The conference itself was very well organised, in particular the venue was really great. However, all of the talks were really short and there was almost no time for questions. I must also say that the conference host seemed rude and sexist. But maybe I just have high expectations, having attended conferences hosted by RafaƂ Motriuk – this guy is just pure awesomeness on stage. Despite those minor glitches, the conference was great and I am looking forward to visiting it next year.

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Deamon slayer

14.01.2013 Leave a comment

A nice gotcha – what happens when you forget about destructors when writing server-side code in C++ can be found on Rachel’s blog.

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Programming like it’s 1975

05.12.2012 Leave a comment

Some tips about getting optimal performance from modern hardware and operating systems. Author argues that application programmer has no way of knowing if the memory in RAM or cached out to disc, so it’s best to not to interfere with kernel. The other smart point is using worker threads in “most recently busy” fashion – a bit counterintuitive but makes perfect sense.
Edit: A discussion on hackernews raises several points when it comes to memory management. It’s getting increasingly rare to find a technical discussion there, this one seems better.

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Stop the train!

11.10.2012 Leave a comment

A nice example of branch prediction can be found here. Discussion under “Update” mentions Intel compiler and it’s cool ability to do loop interchange. Extra credit for well-fitting railway analogy.

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Oracle – how add milisecond to a timestamp value?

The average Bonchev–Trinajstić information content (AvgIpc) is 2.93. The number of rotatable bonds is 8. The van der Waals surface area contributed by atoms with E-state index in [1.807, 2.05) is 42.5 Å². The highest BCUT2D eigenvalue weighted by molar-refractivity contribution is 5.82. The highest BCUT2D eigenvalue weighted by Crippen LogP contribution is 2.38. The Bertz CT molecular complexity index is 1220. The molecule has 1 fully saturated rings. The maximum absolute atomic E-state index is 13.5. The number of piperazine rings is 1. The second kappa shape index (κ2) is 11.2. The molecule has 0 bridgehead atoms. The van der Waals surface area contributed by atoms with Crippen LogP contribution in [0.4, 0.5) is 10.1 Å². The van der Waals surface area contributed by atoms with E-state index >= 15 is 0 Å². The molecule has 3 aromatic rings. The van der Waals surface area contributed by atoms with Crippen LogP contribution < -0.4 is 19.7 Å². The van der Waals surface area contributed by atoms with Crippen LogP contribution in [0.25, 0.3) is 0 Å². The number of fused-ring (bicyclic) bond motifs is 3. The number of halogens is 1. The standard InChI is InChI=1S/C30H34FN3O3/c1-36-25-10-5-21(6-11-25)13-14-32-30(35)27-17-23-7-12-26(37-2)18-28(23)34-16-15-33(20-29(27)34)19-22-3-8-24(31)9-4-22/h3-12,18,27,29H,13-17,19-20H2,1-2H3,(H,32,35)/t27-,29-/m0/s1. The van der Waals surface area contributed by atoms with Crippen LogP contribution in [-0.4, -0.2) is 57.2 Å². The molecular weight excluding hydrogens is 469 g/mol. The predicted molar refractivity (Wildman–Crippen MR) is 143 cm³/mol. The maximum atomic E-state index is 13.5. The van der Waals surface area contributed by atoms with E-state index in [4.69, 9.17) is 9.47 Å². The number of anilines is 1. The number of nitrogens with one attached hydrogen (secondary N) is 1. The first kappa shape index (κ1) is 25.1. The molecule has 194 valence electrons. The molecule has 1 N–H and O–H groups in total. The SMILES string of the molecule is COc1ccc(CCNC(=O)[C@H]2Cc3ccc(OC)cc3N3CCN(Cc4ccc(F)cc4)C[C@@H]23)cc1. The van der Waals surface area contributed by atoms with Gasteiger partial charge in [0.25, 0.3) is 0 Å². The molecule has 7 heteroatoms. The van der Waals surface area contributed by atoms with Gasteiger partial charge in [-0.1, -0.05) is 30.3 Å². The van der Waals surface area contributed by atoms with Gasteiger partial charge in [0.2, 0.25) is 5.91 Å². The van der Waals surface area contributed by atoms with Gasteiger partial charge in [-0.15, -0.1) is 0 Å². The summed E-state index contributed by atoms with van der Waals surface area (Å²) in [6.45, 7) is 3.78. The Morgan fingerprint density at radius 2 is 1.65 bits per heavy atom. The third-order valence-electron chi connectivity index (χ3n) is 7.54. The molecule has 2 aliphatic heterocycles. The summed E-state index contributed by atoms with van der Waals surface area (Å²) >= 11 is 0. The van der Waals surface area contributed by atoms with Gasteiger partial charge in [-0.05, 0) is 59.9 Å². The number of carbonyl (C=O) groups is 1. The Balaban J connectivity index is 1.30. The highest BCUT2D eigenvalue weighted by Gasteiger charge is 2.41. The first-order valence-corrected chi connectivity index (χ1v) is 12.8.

06.09.2012 Leave a comment

Recently somebody needed to add a millisecond to a timestamp value in Oracle. You can’t do just

 select systimestamp + 1 / 24 / 60 / 60 / 1000 from dual; 

because the ‘+’ converts timestamp to date and fractional seconds are lost. The (supposedly) wise guy here seems to suggest that the way to go is to create a custom function in Java… Come on Oracle, there should be a better way to do this!

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OpenJPA errors are sometimes less than informative

06.06.2012 Leave a comment

When you see OpenJPA error claiming that a column does not exist in database and you clearly see it, make sure the instance field in question is private. At least, packet visibility seems to cause problems in case of annotations at field level. Such an error just ate 4 hours of my time.

This seems to be at odds with JPA 3.0 standard, which explicitly allows protected and packet visibility for instance fields (chapter 2.1). The current OpenJPA documentation for 2.2 release doesn’t list this deviation from standard (http://openjpa.apache.org/builds/apache-openjpa-2.2.1-SNAPSHOT/docs/docbook/manual.html#jpa_2.0_incompatibilities).